Ideal Gift for Kids

Designed with 2 removable training wheels, this kids ride-on motorcycle perfectly ensures great balance, which will be a screaming birthday or Christmas present for children who varies from 3-8 years old to enhance their independence.

Safe and Smooth Running

A certified PP car body combines with spring-suspension wheels to ensure a safe cruise on most terrains at the speed of 3.1 mph. Your youngster is allowed to ride continuously for about 1 hour after being fully charged.

Simple & Realistic Riding Experience

The electric dirt bike with upgraded dual motors and simulated start sound allows your little one to easily move forward or backward after switching on the start-up key.


Lights & Sound Effects

Bright headlight and tail-light bring extra fun in driving while USB, MP3 port and music provide more alternatives to furthest utilize both educational and entertainment functions.



The Jungle Cat (Felis chaus), also called reed cat and swamp cat, is a medium-sized cat native to the Middle East, the Caucasus, South and Southeast Asia and southern China. The Jungle Cat is large and slender, and its plain coat ranges from reddish to sandy yellow in the south of its range, whereas in the north its color is shades of gray. It has light brown stripes on its legs and several rings on its tail, which ends in a dark tip. Its rounded ears are tipped with short tufts of hair, which are black.


The Jungle Cat is most prevalent in India, Bangladesh, and Pakistan. It is also found in Egypt, and throughout southwest Asia, southeast Asia and Central Asia, extending its range as far as the south of China. Jungle Cats are usually found in swamps and wetlands, on flood plains, and within dense coastal vegetation at altitudes that are relatively low. Although they are nearly always associated with dense vegetation and water, these cats may also occur in a wide range of other types of habitat, including deserts, where they live near oases and along riverbeds, as well as in woodland, grassland, and dry deciduous forests.


Jungle Cats are carnivorous creatures and mostly prey on rodents, lizards, frogs, snakes, birds, fish, insects, hares, and livestock. During the winter, they may supplement their diet with some fruit.


The Jungle Cat is not nocturnal, unlike many other wild cats, and does much of its hunting in the early mornings and late afternoons. It typically rests during the day in a dense cover but often sunbaths on cold winter days. It likes water and is a good swimmer, diving into the water to catch fish using its mouth or to escape from danger. Scent markings and rubbing scent on objects are done by males to mark their territory, their home range typically overlapping that of several females. The Jungle Cat is usually a solitary animal and only socializes with others of its species during the breeding season. Family groups of a male and a female with their kittens have been reported in the wild, however.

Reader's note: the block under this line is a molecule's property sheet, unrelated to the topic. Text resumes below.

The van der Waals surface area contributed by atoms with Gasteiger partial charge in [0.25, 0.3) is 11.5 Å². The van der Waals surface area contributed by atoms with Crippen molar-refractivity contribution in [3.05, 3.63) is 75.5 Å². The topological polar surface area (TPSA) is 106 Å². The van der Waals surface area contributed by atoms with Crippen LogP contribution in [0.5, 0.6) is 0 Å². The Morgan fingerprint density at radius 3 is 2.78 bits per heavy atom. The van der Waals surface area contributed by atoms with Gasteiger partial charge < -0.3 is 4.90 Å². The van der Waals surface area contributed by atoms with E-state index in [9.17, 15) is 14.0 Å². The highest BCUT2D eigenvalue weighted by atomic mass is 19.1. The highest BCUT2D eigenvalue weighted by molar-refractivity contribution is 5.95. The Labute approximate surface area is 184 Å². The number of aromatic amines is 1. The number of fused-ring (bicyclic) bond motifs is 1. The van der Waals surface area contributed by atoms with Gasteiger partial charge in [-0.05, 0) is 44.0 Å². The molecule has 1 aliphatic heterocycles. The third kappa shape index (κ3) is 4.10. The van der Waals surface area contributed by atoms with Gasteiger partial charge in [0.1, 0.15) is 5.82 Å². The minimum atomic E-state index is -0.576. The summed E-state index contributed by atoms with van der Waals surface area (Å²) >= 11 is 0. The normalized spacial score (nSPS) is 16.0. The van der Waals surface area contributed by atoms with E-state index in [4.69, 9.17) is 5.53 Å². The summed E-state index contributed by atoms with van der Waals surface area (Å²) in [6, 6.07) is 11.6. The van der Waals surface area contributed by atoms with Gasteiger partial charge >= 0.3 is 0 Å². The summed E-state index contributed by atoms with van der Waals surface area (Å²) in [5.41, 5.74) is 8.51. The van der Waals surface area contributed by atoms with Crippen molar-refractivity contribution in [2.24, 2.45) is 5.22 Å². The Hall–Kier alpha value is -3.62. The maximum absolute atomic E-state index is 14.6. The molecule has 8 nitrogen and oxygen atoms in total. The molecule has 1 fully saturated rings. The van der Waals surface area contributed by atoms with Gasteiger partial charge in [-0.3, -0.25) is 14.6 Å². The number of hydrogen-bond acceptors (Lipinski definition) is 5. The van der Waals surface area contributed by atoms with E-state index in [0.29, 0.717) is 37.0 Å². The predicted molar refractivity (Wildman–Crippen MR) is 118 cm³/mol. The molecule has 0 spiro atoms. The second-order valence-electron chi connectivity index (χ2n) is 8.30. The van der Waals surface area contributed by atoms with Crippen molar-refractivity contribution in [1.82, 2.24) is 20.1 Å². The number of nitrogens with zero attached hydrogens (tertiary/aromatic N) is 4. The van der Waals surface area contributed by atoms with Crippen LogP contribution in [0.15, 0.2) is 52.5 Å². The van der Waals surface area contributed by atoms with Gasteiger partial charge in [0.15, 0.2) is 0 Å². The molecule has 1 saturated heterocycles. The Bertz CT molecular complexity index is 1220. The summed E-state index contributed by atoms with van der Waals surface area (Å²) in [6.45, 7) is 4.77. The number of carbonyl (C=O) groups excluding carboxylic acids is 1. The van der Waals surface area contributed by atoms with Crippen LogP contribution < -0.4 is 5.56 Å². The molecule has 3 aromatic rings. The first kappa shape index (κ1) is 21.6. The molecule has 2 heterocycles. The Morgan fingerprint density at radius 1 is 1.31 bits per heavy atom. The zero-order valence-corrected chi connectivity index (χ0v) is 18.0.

Jungle Cats are polygynandrous, with males and females both having multiple mates throughout their lives. Both genders use intensive mew calls to attract potential mates. The mating season is from January to March, differing somewhat with geographic location. After a gestation of 63 to 66 days, a litter usually numbering two or three kittens is born. Up to six kittens may be born in one litter, and these cats can have two litters within one year. Kittens begin to be weaned at around day 49, weaning being completed at 15 weeks old. These cats live in families with a mother, father, and their kittens during the time that the young are being reared. Kittens reach independence at 8 to 9 months old and become reproductively mature at 11 to 18 months old.

Two Cats and a Monkey

This is the story of a black cat, a red cat, and a monkey. Both the cats were good friends among themselves. The two set out together in search of food. They used to eat fish and various food together.

One day both of them got a piece of bread then both of them decided that they would eat it equally by sharing it among themselves.

The cats made two pieces of bread and shared them among themselves.

In such a situation, the black cat said to the red cat, “Look, my piece of bread is small and your piece is big.”

The red cat said, “No, my bread is smaller than your bread, I should get more bread.”

Both of them got into an argument over a piece of bread. This debate lasted between them. To resolve this problem both of them decided that they will go to someone else and take the right decision.

Both the black cat and the red cat went to the monkey and said, “You tell us, the monkey who has a big piece of bread?”

The monkey took out his scales and said, “Don’t worry both of you, I will do justice to both of you now.”

The monkey placed a piece of bread on each side of the scales. The monkey saw that a piece came down because it was heavy. Seeing this, the monkey said, “Hey, a piece of it is heavy. I have to make it equal.”

Saying this, the monkey broke a small piece of bread and ate it.

Now the other part of the scales became heavy due to which that part came down. The monkey said, “Hey, a piece of it is heavy. I have to make it equal.”

Saying this, the monkey again broke a small piece of bread and ate it. While doing so, the monkey ate whole bread.

Both cats understand that the monkey is making them stupid.

The cats said, “We came to you for justice and you were the one who made us stupid.”

After that, both cats went away. Now both of them understood that greed does not help in the end.

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